The Story of Life's unique lyrical style comes from the way it was written and the texts that inspired it. I did not write in English and translate into Spanish, I wrote the book in both Spanish and English simultaneously. I would write a passage in English, translate it to Spanish and keep going, translate the new text into English and keep going, an so on. The method kept me from biasing towards either language and added a certain character to the epic tale of life on Earth. It also means that readers of both languages will be able to enjoy a natively, colloquially written version of the story in their own tongue.

The Story of Life was directly inspired by The Popol Vuh and Leslie Marmon Silko's Ceremony.

I was reading both books for different classes when I began writing The Story of Life, so I absorbed and combined elements of their writing styles. From the Popol Vuh: The Mayan Book of The Dawn of Life and the Glories of Gods and Kings, came the long lines of descent and the genderless beginning. From Ceremony came the "Sunrise" convention and the poetic style - a column of short phrases centered on the page.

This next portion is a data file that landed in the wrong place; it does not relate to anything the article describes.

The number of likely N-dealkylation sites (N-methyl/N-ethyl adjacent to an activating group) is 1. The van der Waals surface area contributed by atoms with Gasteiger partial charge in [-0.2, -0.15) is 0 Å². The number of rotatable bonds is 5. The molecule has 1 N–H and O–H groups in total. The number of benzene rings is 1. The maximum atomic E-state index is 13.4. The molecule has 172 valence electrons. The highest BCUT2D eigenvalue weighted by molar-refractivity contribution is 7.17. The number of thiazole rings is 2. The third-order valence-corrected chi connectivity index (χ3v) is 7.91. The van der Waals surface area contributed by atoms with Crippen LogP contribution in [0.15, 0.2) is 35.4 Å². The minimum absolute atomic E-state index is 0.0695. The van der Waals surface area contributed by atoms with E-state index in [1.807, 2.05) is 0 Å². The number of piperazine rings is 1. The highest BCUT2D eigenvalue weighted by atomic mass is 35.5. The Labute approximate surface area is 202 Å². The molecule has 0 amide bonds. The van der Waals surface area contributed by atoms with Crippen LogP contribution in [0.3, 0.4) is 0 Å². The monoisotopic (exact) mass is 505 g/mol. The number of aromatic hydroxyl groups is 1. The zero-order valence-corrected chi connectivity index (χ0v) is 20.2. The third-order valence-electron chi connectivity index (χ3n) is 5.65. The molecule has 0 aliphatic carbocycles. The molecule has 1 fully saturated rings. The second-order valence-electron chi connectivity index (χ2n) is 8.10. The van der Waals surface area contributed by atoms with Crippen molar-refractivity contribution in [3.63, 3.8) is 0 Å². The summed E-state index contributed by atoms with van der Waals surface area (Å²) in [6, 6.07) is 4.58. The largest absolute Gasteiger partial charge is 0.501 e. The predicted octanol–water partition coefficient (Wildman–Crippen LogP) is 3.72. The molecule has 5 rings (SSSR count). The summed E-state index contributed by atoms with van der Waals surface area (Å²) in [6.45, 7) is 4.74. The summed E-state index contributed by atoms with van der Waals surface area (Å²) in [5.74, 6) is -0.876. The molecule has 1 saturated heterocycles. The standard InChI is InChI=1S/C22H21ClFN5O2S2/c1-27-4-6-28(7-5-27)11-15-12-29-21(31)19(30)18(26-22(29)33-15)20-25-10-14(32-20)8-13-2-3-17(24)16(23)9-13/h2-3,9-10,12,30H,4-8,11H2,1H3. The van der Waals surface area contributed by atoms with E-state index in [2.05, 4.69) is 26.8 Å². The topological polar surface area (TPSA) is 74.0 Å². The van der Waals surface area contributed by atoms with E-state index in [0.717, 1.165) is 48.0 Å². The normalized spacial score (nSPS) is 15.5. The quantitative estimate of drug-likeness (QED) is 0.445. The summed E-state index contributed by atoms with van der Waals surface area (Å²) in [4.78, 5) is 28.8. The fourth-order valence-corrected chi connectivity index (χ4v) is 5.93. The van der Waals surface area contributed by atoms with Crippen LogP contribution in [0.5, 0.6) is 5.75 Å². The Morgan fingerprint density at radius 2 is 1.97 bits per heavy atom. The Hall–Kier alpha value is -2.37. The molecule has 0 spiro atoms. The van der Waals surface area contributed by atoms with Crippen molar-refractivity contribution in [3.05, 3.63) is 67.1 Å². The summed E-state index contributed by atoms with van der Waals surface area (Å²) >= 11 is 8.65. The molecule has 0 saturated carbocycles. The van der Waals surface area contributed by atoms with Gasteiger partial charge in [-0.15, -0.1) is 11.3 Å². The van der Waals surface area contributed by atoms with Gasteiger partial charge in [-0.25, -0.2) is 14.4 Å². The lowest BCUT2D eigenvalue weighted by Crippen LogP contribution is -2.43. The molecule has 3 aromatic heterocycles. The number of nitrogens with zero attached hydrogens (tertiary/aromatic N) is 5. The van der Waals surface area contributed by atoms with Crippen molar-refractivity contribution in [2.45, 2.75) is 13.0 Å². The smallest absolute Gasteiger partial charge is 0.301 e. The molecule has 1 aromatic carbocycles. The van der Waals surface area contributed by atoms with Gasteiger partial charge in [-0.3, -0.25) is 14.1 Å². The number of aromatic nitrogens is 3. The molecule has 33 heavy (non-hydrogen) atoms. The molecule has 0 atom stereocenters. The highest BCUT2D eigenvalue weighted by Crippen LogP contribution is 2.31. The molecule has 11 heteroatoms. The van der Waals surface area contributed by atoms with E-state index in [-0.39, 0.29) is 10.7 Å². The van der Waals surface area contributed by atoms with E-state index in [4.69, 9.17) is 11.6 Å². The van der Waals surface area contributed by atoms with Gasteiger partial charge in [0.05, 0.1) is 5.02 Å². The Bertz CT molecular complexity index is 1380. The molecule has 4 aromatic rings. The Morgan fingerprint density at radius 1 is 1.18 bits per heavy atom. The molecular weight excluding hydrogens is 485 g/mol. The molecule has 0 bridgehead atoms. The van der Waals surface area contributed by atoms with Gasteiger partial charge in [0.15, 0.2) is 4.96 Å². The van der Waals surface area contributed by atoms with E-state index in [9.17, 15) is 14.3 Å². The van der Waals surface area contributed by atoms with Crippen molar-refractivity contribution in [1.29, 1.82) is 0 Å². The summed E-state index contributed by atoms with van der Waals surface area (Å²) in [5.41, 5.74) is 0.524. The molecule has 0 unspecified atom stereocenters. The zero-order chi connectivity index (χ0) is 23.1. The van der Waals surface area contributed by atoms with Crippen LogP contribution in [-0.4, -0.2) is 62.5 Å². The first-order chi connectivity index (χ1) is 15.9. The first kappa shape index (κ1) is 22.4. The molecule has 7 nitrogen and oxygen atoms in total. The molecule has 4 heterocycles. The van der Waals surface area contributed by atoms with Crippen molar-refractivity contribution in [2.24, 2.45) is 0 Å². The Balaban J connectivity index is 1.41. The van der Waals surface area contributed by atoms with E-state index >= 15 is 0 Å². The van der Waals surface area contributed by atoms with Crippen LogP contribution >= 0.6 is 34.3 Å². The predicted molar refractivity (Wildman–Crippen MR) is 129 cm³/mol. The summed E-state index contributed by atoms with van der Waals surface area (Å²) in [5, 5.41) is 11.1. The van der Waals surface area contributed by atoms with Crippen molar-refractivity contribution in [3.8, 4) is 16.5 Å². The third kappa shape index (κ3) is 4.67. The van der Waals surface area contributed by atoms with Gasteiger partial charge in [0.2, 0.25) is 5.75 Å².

Other, more indirect influences are the Bible, the Qur'an, the Ramayana, and more Native American, Greek, Roman, Indian (from India) and Viking mythologies than I can name. These are works that I did not look at directly during writing, but I had either read or heard before and subconsciously added their elements to the mix.

Now that you know everything, go read the story!
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